With the above out of the way, I’d like to discuss the reversal patterns I prefer trading. These are by no means the only reversal patterns, just the ones I find the most useful and reliable in my own trading.
Rounding top and rounding bottom
These are probably my favourite type of reversal to trade. They’re quite easy to spot and offer plenty of opportunities to get in, whatever entry method you use. They are characterised by a slow and gradual flattening of the trend. This then rolls over into a new trend in the opposite direction.
It is usually not too hard to spot the three distinct phases of a rounding top or rounding bottom reversal, which makes trading this pattern relatively easy: you just wait for a break of the range boundaries with a high momentum candle.
See in the following example if you can detect where I would’ve gone in on this trade:
Here’s the same chart, this time with the markup on a good entry point. Notice that the candle that breaks out the range is high-momentum. This means that relative to the other candles, this candle is large and closes near to its low price:
Double Top and Double Bottom
The double top and double bottom reversal pattern will often seem similar to a rounding top or rounding bottom and indeed, they’re often alike. The double top and double bottom, however, can have more defined peaks which make it not really “rounding”.
With double top and double bottom reversals, there will be a neckline: a line or zone that connects the left side of the pattern with the right side of the pattern, while touching the “nose” (the middle of a double top/bottom pattern). Double tops and double bottoms form the basis of the WhaM trading strategy and they’re usually very reliable patterns.
Trading this pattern is relatively similar to the rounding top or rounding bottom pattern: you define the neckline (see the red rectangle in the chart above) and wait for a strong break of that neckline. The ranging phase of this reversal is defined by this double top/bottom pattern with the neckline as the lower bound of the range.
Keep in mind that not every double top or double bottom will look picture-perfect. Sometimes, one of the tops will be slightly higher than the other or sometimes, the neckline won’t be perfectly horizontal. There are many different variations of reversal patterns and often, they don’t look as textbook as the example above. It takes practice to find the patterns and see which ones work reliable and which ones don’t. This experience comes with time, so give it a while to learn about these patterns.
Head and Shoulders
Finally, my favourite trend reversal pattern! Head and shoulders happen quite regularly and they’re reliable patterns as well. Their reliability stems from the fact that they embody the foundation of a reversal: rejection of a price level and the transition from higher highs to lower highs (in an uptrend) or from lower lows to higher lows (in a downtrend).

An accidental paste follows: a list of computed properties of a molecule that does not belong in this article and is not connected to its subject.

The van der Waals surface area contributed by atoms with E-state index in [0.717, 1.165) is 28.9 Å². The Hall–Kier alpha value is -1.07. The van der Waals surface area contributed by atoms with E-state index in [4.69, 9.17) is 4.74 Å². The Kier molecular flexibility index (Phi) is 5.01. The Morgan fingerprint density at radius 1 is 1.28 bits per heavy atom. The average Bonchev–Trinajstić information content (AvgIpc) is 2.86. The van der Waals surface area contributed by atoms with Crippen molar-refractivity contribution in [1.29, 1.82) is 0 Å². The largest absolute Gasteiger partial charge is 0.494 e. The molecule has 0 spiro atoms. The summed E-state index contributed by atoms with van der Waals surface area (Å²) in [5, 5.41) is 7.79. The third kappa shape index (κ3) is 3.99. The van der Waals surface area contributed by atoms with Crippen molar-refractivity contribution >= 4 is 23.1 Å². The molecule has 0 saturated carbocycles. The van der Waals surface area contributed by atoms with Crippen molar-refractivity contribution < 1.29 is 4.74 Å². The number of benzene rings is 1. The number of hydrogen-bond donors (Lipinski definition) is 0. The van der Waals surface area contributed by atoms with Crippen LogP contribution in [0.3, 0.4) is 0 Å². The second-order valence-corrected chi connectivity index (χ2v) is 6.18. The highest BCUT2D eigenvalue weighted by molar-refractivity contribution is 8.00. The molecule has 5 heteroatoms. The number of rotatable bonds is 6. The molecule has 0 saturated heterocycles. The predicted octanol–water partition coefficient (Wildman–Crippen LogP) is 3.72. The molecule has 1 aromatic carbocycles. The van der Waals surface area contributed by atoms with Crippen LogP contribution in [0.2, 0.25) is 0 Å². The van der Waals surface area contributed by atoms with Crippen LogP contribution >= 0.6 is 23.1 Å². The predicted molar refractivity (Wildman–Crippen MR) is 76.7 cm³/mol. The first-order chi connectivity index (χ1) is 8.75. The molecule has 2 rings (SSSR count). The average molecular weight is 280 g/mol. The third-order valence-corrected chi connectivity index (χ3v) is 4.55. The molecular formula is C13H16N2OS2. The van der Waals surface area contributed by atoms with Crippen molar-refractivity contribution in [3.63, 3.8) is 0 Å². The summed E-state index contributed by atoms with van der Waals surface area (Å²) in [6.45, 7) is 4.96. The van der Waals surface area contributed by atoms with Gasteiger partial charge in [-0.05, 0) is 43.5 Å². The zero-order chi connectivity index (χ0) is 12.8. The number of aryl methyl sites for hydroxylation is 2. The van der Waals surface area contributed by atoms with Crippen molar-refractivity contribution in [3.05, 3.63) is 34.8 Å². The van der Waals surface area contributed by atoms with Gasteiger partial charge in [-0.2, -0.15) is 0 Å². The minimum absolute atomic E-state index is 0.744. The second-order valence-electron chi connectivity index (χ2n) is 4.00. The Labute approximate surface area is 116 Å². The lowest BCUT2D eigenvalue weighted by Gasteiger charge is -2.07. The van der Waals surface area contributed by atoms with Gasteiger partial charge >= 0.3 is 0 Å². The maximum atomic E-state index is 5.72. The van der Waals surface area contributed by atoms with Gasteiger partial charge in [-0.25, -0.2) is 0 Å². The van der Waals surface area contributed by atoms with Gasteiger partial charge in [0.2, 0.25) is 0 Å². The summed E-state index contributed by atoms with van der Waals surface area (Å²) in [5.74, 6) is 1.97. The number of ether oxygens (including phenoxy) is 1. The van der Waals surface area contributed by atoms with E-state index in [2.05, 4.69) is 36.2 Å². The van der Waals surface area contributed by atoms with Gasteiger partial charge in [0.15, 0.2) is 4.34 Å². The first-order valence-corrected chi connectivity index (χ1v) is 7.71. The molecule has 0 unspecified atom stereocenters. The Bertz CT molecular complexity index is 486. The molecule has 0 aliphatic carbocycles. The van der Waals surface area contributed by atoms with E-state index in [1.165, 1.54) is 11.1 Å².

Head and shoulders patterns are defined by a high (the left shoulder) followed by a higher high (the head) and then a lower high (the right shoulder). Of course, inverted head and shoulders patterns are just as valid; in this case, we will be looking for a low (the left shoulder) followed by a lower low (the head) and then a higher low (the right shoulder).
The classic way to trade this pattern is to wait for a break of the neckline – the line that connects the base of the pattern. In that sense, it’s very similar to a double top or double bottom. An alternative way to trade this pattern is to wait until the high of the right shoulder is formed and get in as soon as we see some momentum in the direction of the new trend. This will potentially give you a better risk to reward ratio, but the drawback is that you will have more losing trades as the pattern isn’t confirmed yet at this point.
Again, the patterns won’t always be a textbook copy. This could also be considered a head and shoulders pattern with a sloped neckline:
In a world where a lot of traders employ trend-following strategies, trading trend reversals may sound like the complete opposite to do! However, if you think of it, what trend reversal traders do is not finding the tops and bottoms of a trend. Instead, reversal traders look at the cues that precede a new trend. In that way, reversal traders are actually early trend traders, infused with a bit of momentum trading once a reversal breakout happens.
We can divide reversals into two broad categories: sharp reversals and gradual reversals. I prefer the second category as they’re easier to trade. Every reversal is composed of multiple phases: the early trending phase, the ranging and consolidation phase and the reversal trend phase. Being able to detect the distinct phases will help you analyse a potential reversal and make the right decisions on when to enter a reversal trade.
In order to spot a reversal, we can look at multiple cues: trend strength and exhaustion, the slope of the trend and distribution of bearish vs bullish bars. It’s important to be patient to jump in, however, as we want to trade a reversal that has already been going in the new trend direction. Never stand in front of a moving train and don’t try to catch tops and bottoms!
Finally, there are multiple trend reversal chart patterns that make it easier for reversal traders to make sense of a reversal: rounding tops and rounding bottoms, double tops and double bottoms and (inverted) head and shoulders. There are other patterns, but these three are tried and tested and will get you started with trading trend reversals in no time!
Have you tried trading trend reversals yet? Or maybe you need some help with trading reversals? Let me know in the comments!